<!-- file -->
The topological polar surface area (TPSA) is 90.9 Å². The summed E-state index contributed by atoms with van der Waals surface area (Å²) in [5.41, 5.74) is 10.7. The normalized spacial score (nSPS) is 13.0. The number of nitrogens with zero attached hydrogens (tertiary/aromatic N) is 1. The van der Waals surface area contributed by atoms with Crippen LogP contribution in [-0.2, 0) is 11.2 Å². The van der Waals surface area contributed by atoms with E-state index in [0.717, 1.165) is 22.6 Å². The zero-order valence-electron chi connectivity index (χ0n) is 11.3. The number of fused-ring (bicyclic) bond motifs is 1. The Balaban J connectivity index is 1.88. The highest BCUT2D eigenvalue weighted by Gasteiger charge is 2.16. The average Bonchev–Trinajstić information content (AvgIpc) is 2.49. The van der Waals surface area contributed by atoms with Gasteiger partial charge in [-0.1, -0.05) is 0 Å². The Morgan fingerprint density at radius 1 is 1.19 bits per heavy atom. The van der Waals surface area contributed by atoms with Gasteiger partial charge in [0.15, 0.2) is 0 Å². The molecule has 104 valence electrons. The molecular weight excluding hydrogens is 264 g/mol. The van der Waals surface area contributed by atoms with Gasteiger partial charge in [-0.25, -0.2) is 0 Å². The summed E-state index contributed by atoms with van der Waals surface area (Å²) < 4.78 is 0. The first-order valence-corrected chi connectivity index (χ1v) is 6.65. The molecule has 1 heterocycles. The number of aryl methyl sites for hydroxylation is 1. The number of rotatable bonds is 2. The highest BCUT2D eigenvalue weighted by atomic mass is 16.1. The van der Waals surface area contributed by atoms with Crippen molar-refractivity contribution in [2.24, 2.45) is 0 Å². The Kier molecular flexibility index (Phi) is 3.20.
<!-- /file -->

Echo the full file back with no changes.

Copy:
The topological polar surface area (TPSA) is 90.9 Å². The summed E-state index contributed by atoms with van der Waals surface area (Å²) in [5.41, 5.74) is 10.7. The normalized spacial score (nSPS) is 13.0. The number of nitrogens with zero attached hydrogens (tertiary/aromatic N) is 1. The van der Waals surface area contributed by atoms with Crippen LogP contribution in [-0.2, 0) is 11.2 Å². The van der Waals surface area contributed by atoms with E-state index in [0.717, 1.165) is 22.6 Å². The zero-order valence-electron chi connectivity index (χ0n) is 11.3. The number of fused-ring (bicyclic) bond motifs is 1. The Balaban J connectivity index is 1.88. The highest BCUT2D eigenvalue weighted by Gasteiger charge is 2.16. The average Bonchev–Trinajstić information content (AvgIpc) is 2.49. The van der Waals surface area contributed by atoms with Gasteiger partial charge in [-0.1, -0.05) is 0 Å². The Morgan fingerprint density at radius 1 is 1.19 bits per heavy atom. The van der Waals surface area contributed by atoms with Gasteiger partial charge in [0.15, 0.2) is 0 Å². The molecule has 104 valence electrons. The molecular weight excluding hydrogens is 264 g/mol. The van der Waals surface area contributed by atoms with Gasteiger partial charge in [-0.25, -0.2) is 0 Å². The summed E-state index contributed by atoms with van der Waals surface area (Å²) < 4.78 is 0. The first-order valence-corrected chi connectivity index (χ1v) is 6.65. The molecule has 1 heterocycles. The number of aryl methyl sites for hydroxylation is 1. The number of rotatable bonds is 2. The highest BCUT2D eigenvalue weighted by atomic mass is 16.1. The van der Waals surface area contributed by atoms with Crippen molar-refractivity contribution in [2.24, 2.45) is 0 Å². The Kier molecular flexibility index (Phi) is 3.20.